The Biggest Apple Maps Change Is One You Can't See


The Biggest Apple Maps Change Is One You Can’t See

Apple’s “new” version of the app is less a rollout of fresh features than an important step toward the company’s own mapping independence.

Apple yesterday touted a “new” version of Apple Maps, one that includes faster navigation, more detailed roads, real-time transit updates, lists of favorite places, and access to Look Around, street-level 3-D imagery that’s similar to Google’s Street View. Despite the fanfare, the Maps app won’t look dramatically different; most of these new features were available previously, and the update means they’re coming to more regions in the US. The more interesting aspect of the Apple Maps overhaul is what happened under the hood.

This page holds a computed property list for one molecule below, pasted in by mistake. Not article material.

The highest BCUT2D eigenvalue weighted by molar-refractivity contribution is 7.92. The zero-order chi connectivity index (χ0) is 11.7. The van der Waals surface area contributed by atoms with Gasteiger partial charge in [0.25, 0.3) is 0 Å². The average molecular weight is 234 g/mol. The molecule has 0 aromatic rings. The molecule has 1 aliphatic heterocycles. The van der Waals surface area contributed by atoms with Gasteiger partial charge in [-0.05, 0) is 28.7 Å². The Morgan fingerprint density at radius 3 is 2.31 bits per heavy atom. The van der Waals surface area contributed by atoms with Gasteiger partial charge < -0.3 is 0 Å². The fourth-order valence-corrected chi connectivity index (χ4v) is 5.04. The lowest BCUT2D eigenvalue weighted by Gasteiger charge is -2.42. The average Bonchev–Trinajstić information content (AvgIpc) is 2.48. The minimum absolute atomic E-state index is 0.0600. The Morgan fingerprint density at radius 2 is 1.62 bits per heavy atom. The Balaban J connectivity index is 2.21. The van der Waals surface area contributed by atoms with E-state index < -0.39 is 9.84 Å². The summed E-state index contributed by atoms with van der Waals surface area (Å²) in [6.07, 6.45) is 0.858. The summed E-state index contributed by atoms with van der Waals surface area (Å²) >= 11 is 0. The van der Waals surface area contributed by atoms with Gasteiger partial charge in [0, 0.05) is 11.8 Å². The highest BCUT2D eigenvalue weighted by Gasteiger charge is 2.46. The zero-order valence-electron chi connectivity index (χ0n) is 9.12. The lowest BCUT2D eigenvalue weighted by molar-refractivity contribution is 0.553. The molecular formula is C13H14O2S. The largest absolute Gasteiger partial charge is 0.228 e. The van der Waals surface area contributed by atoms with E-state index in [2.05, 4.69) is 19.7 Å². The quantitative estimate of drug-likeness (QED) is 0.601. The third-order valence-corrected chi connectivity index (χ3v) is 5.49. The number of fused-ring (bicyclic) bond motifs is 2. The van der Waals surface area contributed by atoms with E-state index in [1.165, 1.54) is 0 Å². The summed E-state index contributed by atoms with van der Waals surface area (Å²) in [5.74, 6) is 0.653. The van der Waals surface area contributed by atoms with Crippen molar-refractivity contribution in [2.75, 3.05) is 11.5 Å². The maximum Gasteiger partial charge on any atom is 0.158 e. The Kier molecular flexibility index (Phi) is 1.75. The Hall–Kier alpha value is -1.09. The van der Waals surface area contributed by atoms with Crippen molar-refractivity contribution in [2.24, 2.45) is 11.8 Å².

Since its Maps app launched in 2012, Apple has relied on licensed data from navigation technology companies, including TomTom, to fill in the gaps where it hadn’t yet captured its own data. With this latest update, Apple is no longer licensing TomTom data for the US, the company confirmed. Apple Maps now relies on the company’s own underlying framework for domestic navigation.





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Lauren Goode

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